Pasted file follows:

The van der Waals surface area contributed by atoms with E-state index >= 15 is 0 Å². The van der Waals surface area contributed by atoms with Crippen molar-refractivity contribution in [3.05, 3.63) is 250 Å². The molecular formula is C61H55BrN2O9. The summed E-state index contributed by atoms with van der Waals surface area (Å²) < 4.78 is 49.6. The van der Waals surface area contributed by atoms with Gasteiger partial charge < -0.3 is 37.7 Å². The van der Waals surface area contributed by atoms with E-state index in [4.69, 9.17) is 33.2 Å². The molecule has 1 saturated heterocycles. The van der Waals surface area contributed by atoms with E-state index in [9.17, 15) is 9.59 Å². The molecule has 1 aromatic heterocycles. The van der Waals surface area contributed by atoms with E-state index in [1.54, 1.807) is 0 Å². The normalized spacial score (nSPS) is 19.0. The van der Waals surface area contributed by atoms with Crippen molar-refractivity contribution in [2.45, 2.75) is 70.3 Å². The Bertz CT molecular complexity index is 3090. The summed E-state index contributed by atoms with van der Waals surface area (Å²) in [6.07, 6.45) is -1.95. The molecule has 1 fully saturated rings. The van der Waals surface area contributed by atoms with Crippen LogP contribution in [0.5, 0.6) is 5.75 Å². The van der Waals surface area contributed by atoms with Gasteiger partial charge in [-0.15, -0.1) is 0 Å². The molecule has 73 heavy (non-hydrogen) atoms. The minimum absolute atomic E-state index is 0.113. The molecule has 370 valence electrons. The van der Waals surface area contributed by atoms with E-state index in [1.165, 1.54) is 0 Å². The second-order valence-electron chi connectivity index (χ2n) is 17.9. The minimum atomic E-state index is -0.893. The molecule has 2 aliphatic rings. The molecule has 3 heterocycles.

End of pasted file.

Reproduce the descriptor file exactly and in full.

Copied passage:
The van der Waals surface area contributed by atoms with E-state index >= 15 is 0 Å². The van der Waals surface area contributed by atoms with Crippen molar-refractivity contribution in [3.05, 3.63) is 250 Å². The molecular formula is C61H55BrN2O9. The summed E-state index contributed by atoms with van der Waals surface area (Å²) < 4.78 is 49.6. The van der Waals surface area contributed by atoms with Gasteiger partial charge < -0.3 is 37.7 Å². The van der Waals surface area contributed by atoms with E-state index in [4.69, 9.17) is 33.2 Å². The molecule has 1 saturated heterocycles. The van der Waals surface area contributed by atoms with E-state index in [9.17, 15) is 9.59 Å². The molecule has 1 aromatic heterocycles. The van der Waals surface area contributed by atoms with E-state index in [1.54, 1.807) is 0 Å². The normalized spacial score (nSPS) is 19.0. The van der Waals surface area contributed by atoms with Crippen molar-refractivity contribution in [2.45, 2.75) is 70.3 Å². The Bertz CT molecular complexity index is 3090. The summed E-state index contributed by atoms with van der Waals surface area (Å²) in [6.07, 6.45) is -1.95. The molecule has 1 fully saturated rings. The van der Waals surface area contributed by atoms with Crippen LogP contribution in [0.5, 0.6) is 5.75 Å². The van der Waals surface area contributed by atoms with Gasteiger partial charge in [-0.15, -0.1) is 0 Å². The molecule has 73 heavy (non-hydrogen) atoms. The minimum absolute atomic E-state index is 0.113. The molecule has 370 valence electrons. The van der Waals surface area contributed by atoms with E-state index in [1.165, 1.54) is 0 Å². The second-order valence-electron chi connectivity index (χ2n) is 17.9. The minimum atomic E-state index is -0.893. The molecule has 2 aliphatic rings. The molecule has 3 heterocycles.